A recreational map issued of the north half of the motorized trails and roads was issued in 2010, which some veteran OHV users opine is basically useless. “No one who doesn’t know the forest like the back of their hand is going to be able to pick up one of those maps and make heads or tails out of it,” a source told The Sheet.
Sauser’s chief concern about the whole issue is actually a more long-term one. “I love the forest, and I want it protected, but if we constrict the trail system, instead of expanding it, we’re going to actually end up creating a highway system with even more traffic flow problems,” he concluded.
Mono County Supervisor Vikki Bauer, whose District 3 includes the INF’s north section of INF and June Lake, is a trail user as well, but prefers to look at the TMD in a more “big picture” context. During last month’s June Lake Citizens Advisory Committee (CAC) meeting, Bauer heard feedback from her constituents about the problem.
“I couldn’t get the CAC and other residents interested until the roads closed,” Bauer quipped. Herself a hunter, Bauer was also recently surprised when she and her husband went out on an excursion only to find their favorite trail closed.
The original impression, she explained, was that existing U.S.F.S. roads weren’t going to be closed, but that new roads weren’t going to be added. More detail revealed that the Forest Service wouldn’t be closing SYSTEM roads, which aren’t necessarily the same as regular roads, many of which fell into the category of technically illegal.
As a result, about 25% of the roads residents are used to using are being closed, Bauer indicated. Some of the roads could be re-evaluated in terms of recreational benefits and possibly reopened to some extent within about 12 to 18 months.
“The whole process makes sense; if we can end up with a better road system that’s well marked, that’s going to be a big benefit to [Mono County],” Bauer stated. “I don’t want to see the Inyo Forest all carved up and torn up like it has been. Change is hard, people don’t always like it, but this is the only way to prevent that [kind of outcome].”
She’s also pragmatic when it comes to conspiracy theories that the TMD is in part a cost- and manpower savings ploy, and the real objective is to simply not re-open the trails. “I’m afraid the pieces that are closed are closed for good,” she acknowledged. “That said, there’s an emotional reaction to closing a road you’re used to traveling on, but that has to be offset by looking at the bigger picture, and understanding what happened and why each road was closed. And the two or three we all think should be left open we’re gonna fight for!”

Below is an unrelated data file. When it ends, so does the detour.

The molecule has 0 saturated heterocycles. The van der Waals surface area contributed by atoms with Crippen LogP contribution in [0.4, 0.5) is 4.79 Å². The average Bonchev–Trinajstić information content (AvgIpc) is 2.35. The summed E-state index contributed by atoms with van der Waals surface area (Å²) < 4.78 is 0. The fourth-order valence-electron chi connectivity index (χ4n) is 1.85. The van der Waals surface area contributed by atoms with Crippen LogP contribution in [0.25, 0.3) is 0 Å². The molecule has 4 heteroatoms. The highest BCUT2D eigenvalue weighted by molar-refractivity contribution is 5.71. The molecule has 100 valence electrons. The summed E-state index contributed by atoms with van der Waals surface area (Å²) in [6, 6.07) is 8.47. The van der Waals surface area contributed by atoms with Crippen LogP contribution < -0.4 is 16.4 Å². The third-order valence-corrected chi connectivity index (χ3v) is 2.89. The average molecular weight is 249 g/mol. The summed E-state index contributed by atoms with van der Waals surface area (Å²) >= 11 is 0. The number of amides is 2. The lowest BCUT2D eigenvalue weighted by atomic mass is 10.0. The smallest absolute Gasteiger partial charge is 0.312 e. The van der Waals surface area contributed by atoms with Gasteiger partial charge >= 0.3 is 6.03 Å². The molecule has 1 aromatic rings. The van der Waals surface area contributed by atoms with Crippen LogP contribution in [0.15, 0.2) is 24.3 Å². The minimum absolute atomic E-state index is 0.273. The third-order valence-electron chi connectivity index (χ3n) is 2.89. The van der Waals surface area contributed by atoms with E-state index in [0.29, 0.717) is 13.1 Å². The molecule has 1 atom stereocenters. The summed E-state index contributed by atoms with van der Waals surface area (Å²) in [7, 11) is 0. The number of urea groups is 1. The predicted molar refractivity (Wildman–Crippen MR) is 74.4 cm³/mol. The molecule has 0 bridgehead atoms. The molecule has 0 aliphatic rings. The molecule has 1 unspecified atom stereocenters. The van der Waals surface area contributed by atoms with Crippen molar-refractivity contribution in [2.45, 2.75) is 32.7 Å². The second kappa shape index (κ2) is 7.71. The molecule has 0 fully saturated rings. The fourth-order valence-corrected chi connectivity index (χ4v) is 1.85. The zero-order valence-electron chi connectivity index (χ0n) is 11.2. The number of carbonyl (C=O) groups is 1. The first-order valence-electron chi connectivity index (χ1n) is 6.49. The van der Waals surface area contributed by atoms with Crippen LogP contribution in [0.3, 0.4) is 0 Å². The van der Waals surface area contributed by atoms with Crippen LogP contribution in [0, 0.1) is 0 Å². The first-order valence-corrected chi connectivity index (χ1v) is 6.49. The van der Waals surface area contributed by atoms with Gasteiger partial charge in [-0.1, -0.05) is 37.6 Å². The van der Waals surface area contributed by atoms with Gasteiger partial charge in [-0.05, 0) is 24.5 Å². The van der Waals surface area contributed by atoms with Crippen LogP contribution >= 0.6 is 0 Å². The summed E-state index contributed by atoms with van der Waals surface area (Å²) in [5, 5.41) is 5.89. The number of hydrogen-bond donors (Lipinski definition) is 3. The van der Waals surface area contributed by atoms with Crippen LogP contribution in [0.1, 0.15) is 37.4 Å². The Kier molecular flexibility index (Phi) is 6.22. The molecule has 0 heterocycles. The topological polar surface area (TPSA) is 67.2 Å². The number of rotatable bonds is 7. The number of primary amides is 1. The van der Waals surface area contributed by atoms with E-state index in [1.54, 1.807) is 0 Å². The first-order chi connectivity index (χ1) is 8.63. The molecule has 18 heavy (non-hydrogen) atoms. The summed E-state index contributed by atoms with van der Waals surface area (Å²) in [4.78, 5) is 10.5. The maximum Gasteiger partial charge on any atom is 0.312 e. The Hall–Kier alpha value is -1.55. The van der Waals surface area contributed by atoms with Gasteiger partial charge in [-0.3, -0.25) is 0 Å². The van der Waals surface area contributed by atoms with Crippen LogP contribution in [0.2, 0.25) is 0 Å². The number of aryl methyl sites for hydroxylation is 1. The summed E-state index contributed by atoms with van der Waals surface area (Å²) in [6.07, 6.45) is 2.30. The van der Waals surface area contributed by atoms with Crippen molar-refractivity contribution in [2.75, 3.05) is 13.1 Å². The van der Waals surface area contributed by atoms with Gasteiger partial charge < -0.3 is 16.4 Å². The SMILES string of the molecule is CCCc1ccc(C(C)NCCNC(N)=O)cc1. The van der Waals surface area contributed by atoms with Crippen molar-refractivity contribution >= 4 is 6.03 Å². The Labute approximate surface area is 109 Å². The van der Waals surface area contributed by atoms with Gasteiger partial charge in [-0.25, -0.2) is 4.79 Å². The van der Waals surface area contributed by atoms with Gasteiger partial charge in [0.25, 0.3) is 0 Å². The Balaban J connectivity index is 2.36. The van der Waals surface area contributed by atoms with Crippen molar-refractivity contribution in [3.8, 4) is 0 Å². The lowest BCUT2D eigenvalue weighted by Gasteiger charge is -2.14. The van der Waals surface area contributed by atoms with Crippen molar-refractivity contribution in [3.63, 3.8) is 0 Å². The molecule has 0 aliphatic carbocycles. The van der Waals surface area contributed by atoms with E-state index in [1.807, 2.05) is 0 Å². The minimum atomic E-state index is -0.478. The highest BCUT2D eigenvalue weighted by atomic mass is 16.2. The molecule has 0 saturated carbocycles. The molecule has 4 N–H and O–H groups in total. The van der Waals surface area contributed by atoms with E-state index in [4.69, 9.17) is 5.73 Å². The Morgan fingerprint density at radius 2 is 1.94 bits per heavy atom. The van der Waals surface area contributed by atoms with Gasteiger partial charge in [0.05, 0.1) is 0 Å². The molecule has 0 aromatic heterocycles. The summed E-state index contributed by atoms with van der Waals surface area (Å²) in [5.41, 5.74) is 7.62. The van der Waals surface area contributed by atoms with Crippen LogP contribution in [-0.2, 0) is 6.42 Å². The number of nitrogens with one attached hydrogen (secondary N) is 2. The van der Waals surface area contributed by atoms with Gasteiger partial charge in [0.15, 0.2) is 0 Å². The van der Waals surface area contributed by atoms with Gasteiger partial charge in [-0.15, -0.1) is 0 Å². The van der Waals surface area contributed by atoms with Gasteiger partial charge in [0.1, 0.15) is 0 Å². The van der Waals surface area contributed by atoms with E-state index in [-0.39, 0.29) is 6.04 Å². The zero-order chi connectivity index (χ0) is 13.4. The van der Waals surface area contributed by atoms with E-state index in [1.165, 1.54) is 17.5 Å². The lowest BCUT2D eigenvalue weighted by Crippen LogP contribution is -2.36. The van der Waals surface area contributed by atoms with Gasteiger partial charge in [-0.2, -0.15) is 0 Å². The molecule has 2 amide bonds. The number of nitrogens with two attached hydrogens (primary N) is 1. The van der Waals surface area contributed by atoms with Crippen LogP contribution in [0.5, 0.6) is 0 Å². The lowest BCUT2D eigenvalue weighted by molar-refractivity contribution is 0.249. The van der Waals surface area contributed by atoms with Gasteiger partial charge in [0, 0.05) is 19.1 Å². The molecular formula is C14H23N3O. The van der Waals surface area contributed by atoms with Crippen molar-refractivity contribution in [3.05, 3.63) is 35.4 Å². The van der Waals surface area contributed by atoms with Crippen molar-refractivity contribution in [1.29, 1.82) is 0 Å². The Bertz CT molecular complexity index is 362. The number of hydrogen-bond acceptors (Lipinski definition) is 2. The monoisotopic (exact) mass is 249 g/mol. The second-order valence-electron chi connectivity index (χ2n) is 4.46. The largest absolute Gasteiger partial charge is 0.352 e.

Speaking of battles, Friends of the Inyo Executive Director Stacy Corless said she understands why some in the OHV community are upset to see changes on the ground, but firmly dismissed any “black helicopter” conspiracy in terms of her organization’s role in travel management. She agreed that communication about implementation hasn’t been great, and told The Sheet her preference was to be more in front of the issue, but out of professional courtesy, she deferred to the Forest Service on public relations.
Corless also rejected any taking of liberties on FOI’s part. “As an organization, Friends of the Inyo (FOI) advocates for sustainable, responsible recreation on the Eastern Sierra’s public lands, and works to make that a reality through on-the-ground stewardship. Motorized travel management implementation on the Inyo National Forest is an example of that,” she said. “Our board and staff participated in the planning process, and as an agency partner, FOI is helping to get some of the necessary work done to implement the TMD. Our role is in restoration, or closing routes not added to the system.” She went on to say that FOI’s crew and volunteer work is performed according to very specific guidelines, with clear reporting procedures and under direct INF staff supervision.
“We’re not anti-OHV … I don’t know how many times I have to say that,” Corless stated. “I have FOI staff that would like us to get some dirt bikes to take out on trail work!” Corless added that she hopes OHV enthusiasts will work with the INF and its partners to make the best of the situation. “There are opportunities to develop single-track motocross trails, loop trails and lots more,” she said. “I think we can both protect our resources and also make for some great OHV recreational experiences.”
Regelbrugge estimates it will take roughly five years to revise the entire trails network.